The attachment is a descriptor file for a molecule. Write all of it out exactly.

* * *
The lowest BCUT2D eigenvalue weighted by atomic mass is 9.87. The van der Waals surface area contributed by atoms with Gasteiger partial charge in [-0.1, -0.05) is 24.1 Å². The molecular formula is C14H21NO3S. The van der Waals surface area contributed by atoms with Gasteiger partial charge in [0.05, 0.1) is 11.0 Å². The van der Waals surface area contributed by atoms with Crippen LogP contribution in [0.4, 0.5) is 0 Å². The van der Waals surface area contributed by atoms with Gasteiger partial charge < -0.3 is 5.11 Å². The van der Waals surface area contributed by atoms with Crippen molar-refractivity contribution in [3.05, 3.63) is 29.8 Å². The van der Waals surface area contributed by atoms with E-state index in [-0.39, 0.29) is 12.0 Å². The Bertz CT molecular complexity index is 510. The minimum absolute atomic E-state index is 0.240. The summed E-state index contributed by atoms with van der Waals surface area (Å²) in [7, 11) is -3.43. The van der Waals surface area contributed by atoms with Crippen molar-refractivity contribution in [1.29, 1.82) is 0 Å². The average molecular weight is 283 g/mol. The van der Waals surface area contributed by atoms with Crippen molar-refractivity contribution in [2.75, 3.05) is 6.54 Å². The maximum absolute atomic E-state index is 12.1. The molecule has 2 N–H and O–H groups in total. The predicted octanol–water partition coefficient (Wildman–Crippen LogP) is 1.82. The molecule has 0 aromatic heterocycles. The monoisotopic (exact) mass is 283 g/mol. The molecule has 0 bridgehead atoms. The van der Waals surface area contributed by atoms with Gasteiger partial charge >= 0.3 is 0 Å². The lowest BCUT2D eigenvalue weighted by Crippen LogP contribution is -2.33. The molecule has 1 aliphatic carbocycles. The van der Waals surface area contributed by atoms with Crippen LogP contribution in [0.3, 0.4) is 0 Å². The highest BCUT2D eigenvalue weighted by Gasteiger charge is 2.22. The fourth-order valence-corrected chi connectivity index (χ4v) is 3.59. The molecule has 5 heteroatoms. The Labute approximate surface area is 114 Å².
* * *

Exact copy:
The lowest BCUT2D eigenvalue weighted by atomic mass is 9.87. The van der Waals surface area contributed by atoms with Gasteiger partial charge in [-0.1, -0.05) is 24.1 Å². The molecular formula is C14H21NO3S. The van der Waals surface area contributed by atoms with Gasteiger partial charge in [0.05, 0.1) is 11.0 Å². The van der Waals surface area contributed by atoms with Crippen LogP contribution in [0.4, 0.5) is 0 Å². The van der Waals surface area contributed by atoms with Gasteiger partial charge < -0.3 is 5.11 Å². The van der Waals surface area contributed by atoms with Crippen molar-refractivity contribution in [3.05, 3.63) is 29.8 Å². The van der Waals surface area contributed by atoms with E-state index in [-0.39, 0.29) is 12.0 Å². The Bertz CT molecular complexity index is 510. The minimum absolute atomic E-state index is 0.240. The summed E-state index contributed by atoms with van der Waals surface area (Å²) in [7, 11) is -3.43. The van der Waals surface area contributed by atoms with Crippen molar-refractivity contribution in [1.29, 1.82) is 0 Å². The average molecular weight is 283 g/mol. The van der Waals surface area contributed by atoms with Crippen molar-refractivity contribution in [2.75, 3.05) is 6.54 Å². The maximum absolute atomic E-state index is 12.1. The molecule has 2 N–H and O–H groups in total. The predicted octanol–water partition coefficient (Wildman–Crippen LogP) is 1.82. The molecule has 0 aromatic heterocycles. The monoisotopic (exact) mass is 283 g/mol. The molecule has 0 bridgehead atoms. The van der Waals surface area contributed by atoms with Gasteiger partial charge >= 0.3 is 0 Å². The lowest BCUT2D eigenvalue weighted by Crippen LogP contribution is -2.33. The molecule has 1 aliphatic carbocycles. The van der Waals surface area contributed by atoms with Crippen LogP contribution in [0.3, 0.4) is 0 Å². The highest BCUT2D eigenvalue weighted by Gasteiger charge is 2.22. The fourth-order valence-corrected chi connectivity index (χ4v) is 3.59. The molecule has 5 heteroatoms. The Labute approximate surface area is 114 Å².